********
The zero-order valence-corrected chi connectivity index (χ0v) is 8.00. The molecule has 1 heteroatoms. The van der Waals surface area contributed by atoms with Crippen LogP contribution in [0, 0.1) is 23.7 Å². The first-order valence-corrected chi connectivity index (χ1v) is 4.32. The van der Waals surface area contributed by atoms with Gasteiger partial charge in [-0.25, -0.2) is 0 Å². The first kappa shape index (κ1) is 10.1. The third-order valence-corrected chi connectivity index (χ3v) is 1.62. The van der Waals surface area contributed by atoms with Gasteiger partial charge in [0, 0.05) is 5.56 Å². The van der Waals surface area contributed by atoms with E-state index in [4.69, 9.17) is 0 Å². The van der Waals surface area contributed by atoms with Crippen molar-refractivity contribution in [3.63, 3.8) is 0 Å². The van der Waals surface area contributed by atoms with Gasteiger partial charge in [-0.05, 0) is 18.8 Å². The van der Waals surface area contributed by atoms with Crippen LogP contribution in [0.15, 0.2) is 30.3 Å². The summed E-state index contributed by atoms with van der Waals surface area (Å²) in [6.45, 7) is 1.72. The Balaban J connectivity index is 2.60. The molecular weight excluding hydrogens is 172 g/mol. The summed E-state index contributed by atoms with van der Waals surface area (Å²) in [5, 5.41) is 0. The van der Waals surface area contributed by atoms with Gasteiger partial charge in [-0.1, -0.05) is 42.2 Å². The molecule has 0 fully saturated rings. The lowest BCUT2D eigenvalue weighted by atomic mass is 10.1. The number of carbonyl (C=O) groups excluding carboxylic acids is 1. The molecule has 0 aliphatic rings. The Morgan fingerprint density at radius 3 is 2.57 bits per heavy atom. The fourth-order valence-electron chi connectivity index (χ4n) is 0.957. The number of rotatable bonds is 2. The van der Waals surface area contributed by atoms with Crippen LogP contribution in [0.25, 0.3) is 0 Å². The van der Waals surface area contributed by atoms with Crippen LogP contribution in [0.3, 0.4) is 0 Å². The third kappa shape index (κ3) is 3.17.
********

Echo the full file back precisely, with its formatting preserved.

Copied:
The zero-order valence-corrected chi connectivity index (χ0v) is 8.00. The molecule has 1 heteroatoms. The van der Waals surface area contributed by atoms with Crippen LogP contribution in [0, 0.1) is 23.7 Å². The first-order valence-corrected chi connectivity index (χ1v) is 4.32. The van der Waals surface area contributed by atoms with Gasteiger partial charge in [-0.25, -0.2) is 0 Å². The first kappa shape index (κ1) is 10.1. The third-order valence-corrected chi connectivity index (χ3v) is 1.62. The van der Waals surface area contributed by atoms with Gasteiger partial charge in [0, 0.05) is 5.56 Å². The van der Waals surface area contributed by atoms with E-state index in [4.69, 9.17) is 0 Å². The van der Waals surface area contributed by atoms with Crippen molar-refractivity contribution in [3.63, 3.8) is 0 Å². The van der Waals surface area contributed by atoms with Gasteiger partial charge in [-0.05, 0) is 18.8 Å². The van der Waals surface area contributed by atoms with Crippen LogP contribution in [0.15, 0.2) is 30.3 Å². The summed E-state index contributed by atoms with van der Waals surface area (Å²) in [6.45, 7) is 1.72. The Balaban J connectivity index is 2.60. The molecular weight excluding hydrogens is 172 g/mol. The summed E-state index contributed by atoms with van der Waals surface area (Å²) in [5, 5.41) is 0. The van der Waals surface area contributed by atoms with Gasteiger partial charge in [-0.1, -0.05) is 42.2 Å². The molecule has 0 fully saturated rings. The lowest BCUT2D eigenvalue weighted by atomic mass is 10.1. The number of carbonyl (C=O) groups excluding carboxylic acids is 1. The molecule has 0 aliphatic rings. The Morgan fingerprint density at radius 3 is 2.57 bits per heavy atom. The fourth-order valence-electron chi connectivity index (χ4n) is 0.957. The number of rotatable bonds is 2. The van der Waals surface area contributed by atoms with Crippen LogP contribution in [0.25, 0.3) is 0 Å². The van der Waals surface area contributed by atoms with Crippen LogP contribution in [0.3, 0.4) is 0 Å². The third kappa shape index (κ3) is 3.17.